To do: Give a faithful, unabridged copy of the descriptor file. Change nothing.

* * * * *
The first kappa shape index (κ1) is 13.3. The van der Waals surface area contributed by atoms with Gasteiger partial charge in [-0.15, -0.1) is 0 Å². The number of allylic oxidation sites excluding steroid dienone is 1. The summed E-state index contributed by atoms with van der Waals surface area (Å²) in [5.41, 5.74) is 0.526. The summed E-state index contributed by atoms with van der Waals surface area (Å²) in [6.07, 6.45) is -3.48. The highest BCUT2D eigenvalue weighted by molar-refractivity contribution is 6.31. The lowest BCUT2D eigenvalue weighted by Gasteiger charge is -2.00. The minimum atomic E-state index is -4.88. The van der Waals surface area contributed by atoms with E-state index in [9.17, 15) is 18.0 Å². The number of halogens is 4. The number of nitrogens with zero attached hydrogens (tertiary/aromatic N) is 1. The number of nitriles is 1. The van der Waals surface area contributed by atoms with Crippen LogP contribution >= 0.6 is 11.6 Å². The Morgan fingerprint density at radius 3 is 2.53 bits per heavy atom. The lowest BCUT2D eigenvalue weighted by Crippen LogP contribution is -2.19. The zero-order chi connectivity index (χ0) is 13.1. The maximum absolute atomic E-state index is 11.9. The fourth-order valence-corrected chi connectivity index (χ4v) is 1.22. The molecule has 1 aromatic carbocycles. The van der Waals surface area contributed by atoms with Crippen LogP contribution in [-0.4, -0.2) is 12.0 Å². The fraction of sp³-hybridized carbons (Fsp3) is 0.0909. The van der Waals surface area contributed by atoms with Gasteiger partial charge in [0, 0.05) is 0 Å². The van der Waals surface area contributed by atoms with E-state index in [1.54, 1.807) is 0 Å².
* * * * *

The first kappa shape index (κ1) is 13.3. The van der Waals surface area contributed by atoms with Gasteiger partial charge in [-0.15, -0.1) is 0 Å². The number of allylic oxidation sites excluding steroid dienone is 1. The summed E-state index contributed by atoms with van der Waals surface area (Å²) in [5.41, 5.74) is 0.526. The summed E-state index contributed by atoms with van der Waals surface area (Å²) in [6.07, 6.45) is -3.48. The highest BCUT2D eigenvalue weighted by molar-refractivity contribution is 6.31. The lowest BCUT2D eigenvalue weighted by Gasteiger charge is -2.00. The minimum atomic E-state index is -4.88. The van der Waals surface area contributed by atoms with E-state index in [9.17, 15) is 18.0 Å². The number of halogens is 4. The number of nitrogens with zero attached hydrogens (tertiary/aromatic N) is 1. The number of nitriles is 1. The van der Waals surface area contributed by atoms with Crippen LogP contribution >= 0.6 is 11.6 Å². The Morgan fingerprint density at radius 3 is 2.53 bits per heavy atom. The lowest BCUT2D eigenvalue weighted by Crippen LogP contribution is -2.19. The zero-order chi connectivity index (χ0) is 13.1. The maximum absolute atomic E-state index is 11.9. The fourth-order valence-corrected chi connectivity index (χ4v) is 1.22. The molecule has 1 aromatic carbocycles. The van der Waals surface area contributed by atoms with Crippen LogP contribution in [-0.4, -0.2) is 12.0 Å². The fraction of sp³-hybridized carbons (Fsp3) is 0.0909. The van der Waals surface area contributed by atoms with Gasteiger partial charge in [0, 0.05) is 0 Å². The van der Waals surface area contributed by atoms with E-state index in [1.54, 1.807) is 0 Å².